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AI can handle crisis better: experts

As the stalemate between a large section of Air India pilots and its management entered the fifth day, aviation experts said the national carrier could handle the crisis better.

mumbai Updated: May 12, 2012 01:39 IST
Soubhik Mitra

As the stalemate between a large section of Air India pilots and its management entered the fifth day, aviation experts said the national carrier could handle the crisis better.

Sources said that according to the airline’s policy, every commander becomes an executive rank pilot by default after completing 500 hours of flying. By that logic, of the 450 pilots staying off duty, about 40% are executive rank pilots, who were available with the airline to operate flights.

However, AI has failed to operate even a single long-distance international flight since Tuesday. “The civil aviation minister should take stock of the number of executive pilots available as compared to the flights operated,” said an aviation expert with a private consultancy firm.

While the airline has operated a handful flights on long haul routes from Delhi, hundreds of west-bound passengers in Mumbai were left with no option but to cancel their trips or pay 20% more to rebook their tickets on other airlines.

The airline consistently cancelled at least six flights daily in the past four days.

An AI spokesperson said that they would take time to assess whether executive pilots are being utilised properly. “Since Delhi is the hub for most of our long distance international flights we have deputed of the available crew in the capital,” said the spokesperson. The spokesperson added that as cockpit crew operating long distance flights have longer rest periods, the airline is facing a manpower crunch.

The flight cancellations were caused by hundreds of pilots calling in sick to protest the management’s move to allow its domestic fleet pilots to train on Boeing 787s.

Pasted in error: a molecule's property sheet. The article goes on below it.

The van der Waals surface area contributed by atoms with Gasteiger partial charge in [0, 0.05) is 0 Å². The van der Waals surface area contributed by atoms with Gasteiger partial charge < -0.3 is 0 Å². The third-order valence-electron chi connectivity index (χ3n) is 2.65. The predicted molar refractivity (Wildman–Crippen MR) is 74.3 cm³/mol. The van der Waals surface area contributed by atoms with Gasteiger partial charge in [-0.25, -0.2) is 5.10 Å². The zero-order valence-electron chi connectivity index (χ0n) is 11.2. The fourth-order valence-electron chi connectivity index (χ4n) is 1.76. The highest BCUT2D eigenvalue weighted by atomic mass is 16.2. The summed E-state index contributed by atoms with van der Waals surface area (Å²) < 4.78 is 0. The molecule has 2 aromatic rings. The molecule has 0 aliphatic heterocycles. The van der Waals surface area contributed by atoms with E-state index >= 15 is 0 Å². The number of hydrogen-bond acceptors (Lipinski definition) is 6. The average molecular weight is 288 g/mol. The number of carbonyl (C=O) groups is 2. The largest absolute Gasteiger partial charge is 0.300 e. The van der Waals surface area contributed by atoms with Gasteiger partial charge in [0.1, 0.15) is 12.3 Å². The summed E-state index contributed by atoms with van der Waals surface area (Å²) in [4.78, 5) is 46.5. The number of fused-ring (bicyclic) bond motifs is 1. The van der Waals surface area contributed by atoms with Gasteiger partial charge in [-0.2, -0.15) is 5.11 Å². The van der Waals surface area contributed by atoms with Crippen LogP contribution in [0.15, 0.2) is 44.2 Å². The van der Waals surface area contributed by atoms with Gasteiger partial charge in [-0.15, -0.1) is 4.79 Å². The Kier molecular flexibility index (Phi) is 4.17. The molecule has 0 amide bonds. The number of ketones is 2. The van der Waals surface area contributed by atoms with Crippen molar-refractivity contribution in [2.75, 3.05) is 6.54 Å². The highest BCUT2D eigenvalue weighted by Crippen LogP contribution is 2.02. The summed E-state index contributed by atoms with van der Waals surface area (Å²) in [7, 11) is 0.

Interview Jitendra Awhad, president, Indian Pilots' Guild
'Sacking pilots an immature move'

Why has the Indian Pilots’ Guild (IPG) failed to start a dialogue with the airline management or the civil aviation ministry?
We have been open to a dialogue since Day 1. We have consistently made calls, sent emails seeking appointment from the management and the ministry. But we have not heard from them as yet.

Did the consistent sacking of pilots put the communication with the management off track?
It (sacking) is the most immature move by the management. Sackings and terminations have never solved a dispute.

Don't you think the purpose of the protest is too small compared to the hardships faced by passengers?
We sympathise with passengers but our fight is for survival and growth. Allowing domestic fleet pilots to train on Being 787s will limit our career growth.

An erstwhile Indian Airline co-pilot does at least 500 landings in a span of six years to become a commander as against an IPG (erstwhile Air India) pilot who barely does 50 landings during the same period. How would you justify the IPGs demand to get command training in six years?
The number of landings done by pilot does not indicate his eligibility for command training. IPG members are trained to fly wide-bodied plane as against the domestic fleet pilots who have only operated narrow-bodied aircraft. If our members take 10 days to adapt to 787s, they will take at least 45 days.

Do you think being a member of the National Congress Party (NCP) and its unpleasant chemistry with the Congress is working against the purpose of the agitation?
We don’t think so. We have full faith in the civil aviation minister Ajit Singh. A delegation of 50 women pilots would be meeting Congress President Sonia Gandhi tomorrow